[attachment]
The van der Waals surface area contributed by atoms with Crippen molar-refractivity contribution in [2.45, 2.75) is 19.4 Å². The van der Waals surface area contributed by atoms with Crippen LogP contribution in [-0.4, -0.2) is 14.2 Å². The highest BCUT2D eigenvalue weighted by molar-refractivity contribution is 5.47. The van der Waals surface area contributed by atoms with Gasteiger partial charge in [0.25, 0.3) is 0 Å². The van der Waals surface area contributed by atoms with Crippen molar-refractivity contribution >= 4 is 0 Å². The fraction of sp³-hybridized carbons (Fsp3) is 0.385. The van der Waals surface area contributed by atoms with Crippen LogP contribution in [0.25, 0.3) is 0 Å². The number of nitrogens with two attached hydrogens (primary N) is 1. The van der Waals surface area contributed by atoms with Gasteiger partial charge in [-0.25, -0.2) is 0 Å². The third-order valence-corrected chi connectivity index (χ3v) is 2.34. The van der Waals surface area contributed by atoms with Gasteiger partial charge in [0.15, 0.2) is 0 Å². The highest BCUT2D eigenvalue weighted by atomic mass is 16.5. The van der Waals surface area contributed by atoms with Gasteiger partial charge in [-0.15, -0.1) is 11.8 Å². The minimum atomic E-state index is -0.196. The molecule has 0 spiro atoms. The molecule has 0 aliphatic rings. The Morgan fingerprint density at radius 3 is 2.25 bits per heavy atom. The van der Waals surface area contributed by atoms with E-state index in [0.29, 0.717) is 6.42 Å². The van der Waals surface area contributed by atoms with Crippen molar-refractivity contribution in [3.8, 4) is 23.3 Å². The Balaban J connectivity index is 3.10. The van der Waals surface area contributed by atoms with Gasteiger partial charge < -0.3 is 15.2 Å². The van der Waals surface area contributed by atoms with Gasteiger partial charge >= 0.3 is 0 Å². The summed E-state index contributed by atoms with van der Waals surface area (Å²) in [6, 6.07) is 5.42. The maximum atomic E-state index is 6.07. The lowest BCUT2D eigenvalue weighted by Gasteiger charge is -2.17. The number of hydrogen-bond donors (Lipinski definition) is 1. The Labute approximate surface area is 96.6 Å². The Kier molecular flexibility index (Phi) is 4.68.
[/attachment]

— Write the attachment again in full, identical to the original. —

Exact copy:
The van der Waals surface area contributed by atoms with Crippen molar-refractivity contribution in [2.45, 2.75) is 19.4 Å². The van der Waals surface area contributed by atoms with Crippen LogP contribution in [-0.4, -0.2) is 14.2 Å². The highest BCUT2D eigenvalue weighted by molar-refractivity contribution is 5.47. The van der Waals surface area contributed by atoms with Gasteiger partial charge in [0.25, 0.3) is 0 Å². The van der Waals surface area contributed by atoms with Crippen molar-refractivity contribution >= 4 is 0 Å². The fraction of sp³-hybridized carbons (Fsp3) is 0.385. The van der Waals surface area contributed by atoms with Crippen LogP contribution in [0.25, 0.3) is 0 Å². The number of nitrogens with two attached hydrogens (primary N) is 1. The van der Waals surface area contributed by atoms with Gasteiger partial charge in [-0.25, -0.2) is 0 Å². The third-order valence-corrected chi connectivity index (χ3v) is 2.34. The van der Waals surface area contributed by atoms with Gasteiger partial charge in [0.15, 0.2) is 0 Å². The highest BCUT2D eigenvalue weighted by atomic mass is 16.5. The van der Waals surface area contributed by atoms with Gasteiger partial charge in [-0.15, -0.1) is 11.8 Å². The minimum atomic E-state index is -0.196. The molecule has 0 spiro atoms. The molecule has 0 aliphatic rings. The Morgan fingerprint density at radius 3 is 2.25 bits per heavy atom. The van der Waals surface area contributed by atoms with E-state index in [0.29, 0.717) is 6.42 Å². The van der Waals surface area contributed by atoms with Crippen molar-refractivity contribution in [3.8, 4) is 23.3 Å². The Balaban J connectivity index is 3.10. The van der Waals surface area contributed by atoms with Gasteiger partial charge < -0.3 is 15.2 Å². The van der Waals surface area contributed by atoms with Gasteiger partial charge >= 0.3 is 0 Å². The summed E-state index contributed by atoms with van der Waals surface area (Å²) in [6, 6.07) is 5.42. The maximum atomic E-state index is 6.07. The lowest BCUT2D eigenvalue weighted by Gasteiger charge is -2.17. The number of hydrogen-bond donors (Lipinski definition) is 1. The Labute approximate surface area is 96.6 Å². The Kier molecular flexibility index (Phi) is 4.68.